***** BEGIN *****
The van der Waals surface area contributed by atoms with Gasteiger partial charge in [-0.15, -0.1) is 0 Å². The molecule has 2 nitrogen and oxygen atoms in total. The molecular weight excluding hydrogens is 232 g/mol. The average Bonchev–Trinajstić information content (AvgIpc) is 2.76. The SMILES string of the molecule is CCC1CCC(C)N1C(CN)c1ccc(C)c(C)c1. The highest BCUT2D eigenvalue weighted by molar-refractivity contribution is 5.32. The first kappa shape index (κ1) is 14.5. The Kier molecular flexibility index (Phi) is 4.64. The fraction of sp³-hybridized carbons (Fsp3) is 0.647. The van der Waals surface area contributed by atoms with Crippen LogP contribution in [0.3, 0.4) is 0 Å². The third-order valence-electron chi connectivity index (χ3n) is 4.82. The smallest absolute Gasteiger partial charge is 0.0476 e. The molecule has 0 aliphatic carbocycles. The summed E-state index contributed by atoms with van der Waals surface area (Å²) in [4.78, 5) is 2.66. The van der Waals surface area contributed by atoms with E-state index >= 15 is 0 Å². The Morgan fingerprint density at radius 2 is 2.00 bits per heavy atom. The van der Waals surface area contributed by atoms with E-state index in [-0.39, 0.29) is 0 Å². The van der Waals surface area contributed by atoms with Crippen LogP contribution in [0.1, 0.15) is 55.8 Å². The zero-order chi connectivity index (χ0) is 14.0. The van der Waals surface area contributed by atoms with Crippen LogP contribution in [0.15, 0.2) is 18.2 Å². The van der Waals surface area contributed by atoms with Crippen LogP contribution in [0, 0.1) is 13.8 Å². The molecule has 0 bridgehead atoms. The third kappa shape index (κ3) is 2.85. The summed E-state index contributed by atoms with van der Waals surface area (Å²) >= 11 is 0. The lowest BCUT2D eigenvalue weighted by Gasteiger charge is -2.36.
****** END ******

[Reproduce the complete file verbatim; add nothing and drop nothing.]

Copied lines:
The van der Waals surface area contributed by atoms with Gasteiger partial charge in [-0.15, -0.1) is 0 Å². The molecule has 2 nitrogen and oxygen atoms in total. The molecular weight excluding hydrogens is 232 g/mol. The average Bonchev–Trinajstić information content (AvgIpc) is 2.76. The SMILES string of the molecule is CCC1CCC(C)N1C(CN)c1ccc(C)c(C)c1. The highest BCUT2D eigenvalue weighted by molar-refractivity contribution is 5.32. The first kappa shape index (κ1) is 14.5. The Kier molecular flexibility index (Phi) is 4.64. The fraction of sp³-hybridized carbons (Fsp3) is 0.647. The van der Waals surface area contributed by atoms with Crippen LogP contribution in [0.3, 0.4) is 0 Å². The third-order valence-electron chi connectivity index (χ3n) is 4.82. The smallest absolute Gasteiger partial charge is 0.0476 e. The molecule has 0 aliphatic carbocycles. The summed E-state index contributed by atoms with van der Waals surface area (Å²) in [4.78, 5) is 2.66. The van der Waals surface area contributed by atoms with E-state index >= 15 is 0 Å². The Morgan fingerprint density at radius 2 is 2.00 bits per heavy atom. The van der Waals surface area contributed by atoms with E-state index in [-0.39, 0.29) is 0 Å². The van der Waals surface area contributed by atoms with Crippen LogP contribution in [0.1, 0.15) is 55.8 Å². The zero-order chi connectivity index (χ0) is 14.0. The van der Waals surface area contributed by atoms with Crippen LogP contribution in [0.15, 0.2) is 18.2 Å². The van der Waals surface area contributed by atoms with Crippen LogP contribution in [0, 0.1) is 13.8 Å². The molecule has 0 bridgehead atoms. The third kappa shape index (κ3) is 2.85. The summed E-state index contributed by atoms with van der Waals surface area (Å²) >= 11 is 0. The lowest BCUT2D eigenvalue weighted by Gasteiger charge is -2.36.